When we send our children to school we expect them to be safe. Safe from bullying, from violence and from drugs. We have all read reports of how drugs are rife in schools but is this actually true? Are drugs an insidious problem in our schools or is this a myth based on a few anecdotes?
It is an extremely important issue. Becoming embroiled in the world of drugs at a young age can ruin the rest of a child’s life. So, we decided to find out exactly how much of a problem drugs in our schools really are.
For this week’s survey we put the following question to 1,103 schoolchildren: “Have you ever encountered drugs at your school?” Now, drugs come in many forms. Some, like caffeine, are hardly considered drugs at all; some are legal, like alcohol and nicotine; and illegal ones are classed as either “soft”, like cannabis, or “hard” like ecstasy or cocaine. So, we gave a choice of four possible responses: “No drugs,” “Legal drugs,” “Soft drugs,” and “Hard drugs.” The results are both comforting and surprising.
By far the most popular response to our question was from children who had never come across drugs at school. A whopping 79% of our respondents said this. Now, schools alone cannot be expected to solve the problem of children using drugs. That requires joint efforts from all parts of our society. But what schools excel at is education.
State schools are required by law to have a drugs education policy. This is done primarily through PSHE lessons which look at the risks and potential consequences of the misuse of drugs. This includes dangers to health, and the effect on people’s lives, as well as the repercussions on society. And it seems this policy is working – for the most part.
When I was a kid cigarettes were common in schools. At breaktimes there was always a group of smoking children hiding behind the bike sheds or some other sheltered nook. This was long ago, way back in the 1980s, so have things changed since then?
It appears they have. Only 8% of our respondents said that they have encountered either tobacco or alcohol in their school. Attitudes towards tobacco, and to a lesser extent alcohol, have changed dramatically over the last 30 years. The reason? Education. Children now fully understand the dangers of nicotine addiction and this has come about through united efforts by educational establishments and health authorities. Knowledge it seems is the key.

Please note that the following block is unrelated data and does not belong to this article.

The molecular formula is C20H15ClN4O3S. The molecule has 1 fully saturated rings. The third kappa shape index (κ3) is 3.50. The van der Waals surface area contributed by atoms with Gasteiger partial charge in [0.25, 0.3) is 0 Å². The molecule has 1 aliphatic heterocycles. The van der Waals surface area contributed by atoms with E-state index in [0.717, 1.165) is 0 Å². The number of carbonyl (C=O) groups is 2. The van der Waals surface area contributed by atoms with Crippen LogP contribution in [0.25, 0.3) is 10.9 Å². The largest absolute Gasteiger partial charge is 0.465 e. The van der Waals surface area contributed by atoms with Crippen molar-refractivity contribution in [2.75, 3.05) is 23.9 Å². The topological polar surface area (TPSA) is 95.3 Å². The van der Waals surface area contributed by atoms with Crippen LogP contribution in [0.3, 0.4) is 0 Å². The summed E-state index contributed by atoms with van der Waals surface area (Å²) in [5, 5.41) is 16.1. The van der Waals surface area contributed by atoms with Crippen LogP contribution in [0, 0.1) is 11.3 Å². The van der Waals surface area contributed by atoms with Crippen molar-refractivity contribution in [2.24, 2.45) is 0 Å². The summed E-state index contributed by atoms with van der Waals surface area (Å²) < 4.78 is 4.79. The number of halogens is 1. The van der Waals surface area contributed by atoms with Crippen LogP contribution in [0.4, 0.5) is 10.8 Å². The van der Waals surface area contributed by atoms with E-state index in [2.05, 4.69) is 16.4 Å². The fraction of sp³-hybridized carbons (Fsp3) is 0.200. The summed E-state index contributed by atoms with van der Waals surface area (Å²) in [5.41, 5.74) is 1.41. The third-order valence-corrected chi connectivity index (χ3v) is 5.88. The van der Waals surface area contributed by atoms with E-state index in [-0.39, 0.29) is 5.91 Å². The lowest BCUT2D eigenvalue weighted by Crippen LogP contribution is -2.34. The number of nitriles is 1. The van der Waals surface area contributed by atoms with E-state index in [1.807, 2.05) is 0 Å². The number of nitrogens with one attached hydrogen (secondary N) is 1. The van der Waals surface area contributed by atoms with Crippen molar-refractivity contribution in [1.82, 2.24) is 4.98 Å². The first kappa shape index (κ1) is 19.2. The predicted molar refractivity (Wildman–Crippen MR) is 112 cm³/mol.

With cannabis being considered a “soft” drug, and there even being calls for it to be legalised, you might expect it to be quite common in schools. But the results of our survey say otherwise. A mere 5% of our respondents said that they had encountered cannabis in school – the least popular of our four possible options.
The world’s attitude towards cannabis is softening. There are 53 countries where its recreational use is accepted, and 60 in which it is permitted for medical reasons. In the UK the drug is still unlawful unless it is prescribed by a medical consultant, although there is a growing movement for that to be changed. Children though, seem to be less interested in cannabis than in other drugs.
Now we come to the most surprising finding of our survey. You will recall that 8% of respondents said that they had seen either tobacco or alcohol in school. Shockingly, 8% also said that they had come across hard drugs such as ecstasy or cocaine.
This is frightening news. Hard drugs are the most dangerous, not only in the short term with the risk they pose to life, but also in the long term. Becoming addicted to a hard drug as a child is likely to destroy their future prospects.
For all the success schools seem to be having in the fight against legal drugs and soft ones, their biggest challenge is to tackle the strongest narcotics. This is a fight we must win, if we are to safeguard our children’s futures.
Here are the results from the 1,103 children who answered our question "Have you ever encountered drugs at your school?" The survey was conducted in the week ending 11th April 2021.
|Have you ever encountered drugs at your school?||Percentage of Respondents|
|Yes, legal ones (tobacco/alcohol)||8%|
|Yes, "soft" ones (cannabis)||5%|
|Yes, "hard" ones (ecstasy/cocaine etc.)||8%|